Best music scene accolade comes (again) for Omaha

Omaha has, once again, been named one of the best music cities.

Tell us something we don’t know, guys. Omaha was once called “the next Seattle” by multiple big music publications, it was featured in a book about the country’s best music scenes called “Wish You Were Here” and numerous accolades have been given to Slowdown by Esquire magazine (rock club of the year) and NPR (“The Indie-Rock Club Behind Omaha’s $100 Million Creative Boom”).

This time, it’s throwing out the honors. The website, which ranks the best cities to live in, named Omaha No. 5 on its list of top music cities.

The list eliminated New York, Los Angeles and Nashville, Tenn., off the bat. Athens, Ga., is at the top of the list.

Among the considerations were number and quality of music venues, independent record stores and local musicians. The site mentions Slowdown, the Waiting Room Lounge, Orpheum Theater and others, but no mention of the CenturyLink Center. It mentions Homers’ Music and Antiquarium Records, but not Drastic Plastic.

It looks like the researchers did some Google searches and came upon a bunch of wikipedia articles and old World-Herald stories.

The website goes on at length about Omaha’s jazz and blues musical tradition and artists such as Wynonie Harris, but there’s little about the current music scene outside of Bright Eyes. Omaha’s known for being home to Bright Eyes, of course, but there’s also Cursive, The Faint, The Mynabirds, The So-So Sailors, Simon Joyner, SPEED! Nebraska, Slumber Party Records or hundreds of other bands or labels.

One of the most ridiculous errors is that Conor Oberst’s brother, Justin Oberst, manages Saddle Creek Records with Robb Nansel, which is incorrect. Nansel manages the label with Jason Kulbel and several other employees. (To be fair, no one ever seems to get this right. Articles frequently say one or the other Oberst owns or runs the label. Unless someone does proper research, no one seems to check the facts to see it’s Nansel and Kulbel.)

The site does name Maha Music Festival, Red Sky Music Festival, Riverfront Jazz and Blues Festival and Hullabaloo Music and Camping Festival.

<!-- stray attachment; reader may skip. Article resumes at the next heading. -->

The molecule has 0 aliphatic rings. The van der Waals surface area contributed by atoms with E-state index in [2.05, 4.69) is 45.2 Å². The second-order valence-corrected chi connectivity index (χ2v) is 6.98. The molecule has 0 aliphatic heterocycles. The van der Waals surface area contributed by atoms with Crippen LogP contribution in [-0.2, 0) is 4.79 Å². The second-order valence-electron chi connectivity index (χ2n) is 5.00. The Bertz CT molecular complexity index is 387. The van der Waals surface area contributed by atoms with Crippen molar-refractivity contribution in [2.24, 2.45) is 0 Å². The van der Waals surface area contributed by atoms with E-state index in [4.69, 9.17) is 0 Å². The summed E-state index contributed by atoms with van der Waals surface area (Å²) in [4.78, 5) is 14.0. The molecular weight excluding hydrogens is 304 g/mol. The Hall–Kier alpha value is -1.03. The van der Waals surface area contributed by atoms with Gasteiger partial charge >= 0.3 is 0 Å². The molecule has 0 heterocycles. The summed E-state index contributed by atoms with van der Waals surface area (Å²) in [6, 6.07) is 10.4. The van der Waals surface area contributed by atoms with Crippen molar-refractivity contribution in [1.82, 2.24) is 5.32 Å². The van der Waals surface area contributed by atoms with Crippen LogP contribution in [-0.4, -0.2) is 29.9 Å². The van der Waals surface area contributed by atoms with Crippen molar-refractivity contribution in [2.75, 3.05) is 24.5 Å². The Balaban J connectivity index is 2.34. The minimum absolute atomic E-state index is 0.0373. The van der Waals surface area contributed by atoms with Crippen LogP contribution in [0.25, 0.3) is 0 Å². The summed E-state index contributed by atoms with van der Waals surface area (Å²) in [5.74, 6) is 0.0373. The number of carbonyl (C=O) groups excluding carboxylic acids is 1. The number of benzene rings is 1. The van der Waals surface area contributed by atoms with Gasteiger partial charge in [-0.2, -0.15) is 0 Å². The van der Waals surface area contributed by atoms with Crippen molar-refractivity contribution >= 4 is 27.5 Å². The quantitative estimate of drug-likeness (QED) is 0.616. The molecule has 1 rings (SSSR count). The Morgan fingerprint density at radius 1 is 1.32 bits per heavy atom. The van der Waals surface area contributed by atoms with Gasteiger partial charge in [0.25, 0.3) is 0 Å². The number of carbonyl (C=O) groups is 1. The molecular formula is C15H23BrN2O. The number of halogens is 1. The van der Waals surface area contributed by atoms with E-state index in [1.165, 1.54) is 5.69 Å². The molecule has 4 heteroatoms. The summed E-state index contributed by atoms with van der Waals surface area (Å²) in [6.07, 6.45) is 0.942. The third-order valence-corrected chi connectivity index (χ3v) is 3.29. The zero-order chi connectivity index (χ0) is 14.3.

And this may not be important to you, but Livability also fails to mention that Mannheim Steamroller, probably the top-selling band of all time from here, calls Omaha its home.

Cities also had to be on Livability’s 500 best places to live and feature a vibrant nightlife and higher education opportunities for music.

Livability also ranks Omaha as one of the top 10 cities for keeping new year’s resolutions.

I see Athens, Minneapolis and Portland being ranked above Omaha. I know Chapel Hill is/was home to Superchunk and Merge Records (I think they’re down the road in Durham now). Do those other cities really have big music scenes? I guess I don’t know much about any of those on the bottom half of the list.

Where is Lawrence, Kan.? How about Seattle? What about Washington, D.C.?

What else do you think the list glossed over, missed or (gasp!) got right?

Top 10 Cities With the Best Music Scenes Outside of Nashville NYC and LA

  1. Athens, GA
  2. Minneapolis, MN
  3. Portland, OR
  4. Chapel Hill, NC
  5. Omaha, NE
  6. Cambridge, MA
  7. Fort Worth, TX
  8. Madison, WI
  9. Tulsa, OK
  10. Concord, CA



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One Response to Best music scene accolade comes (again) for Omaha

  1. Dan Schmidt says:

    I agree with some of these, namely Minneapolis and Ft. Worth, but as a former Jayhawk, I’m also surprised (and a little disappointed) that Lawrence didn’t make the cut.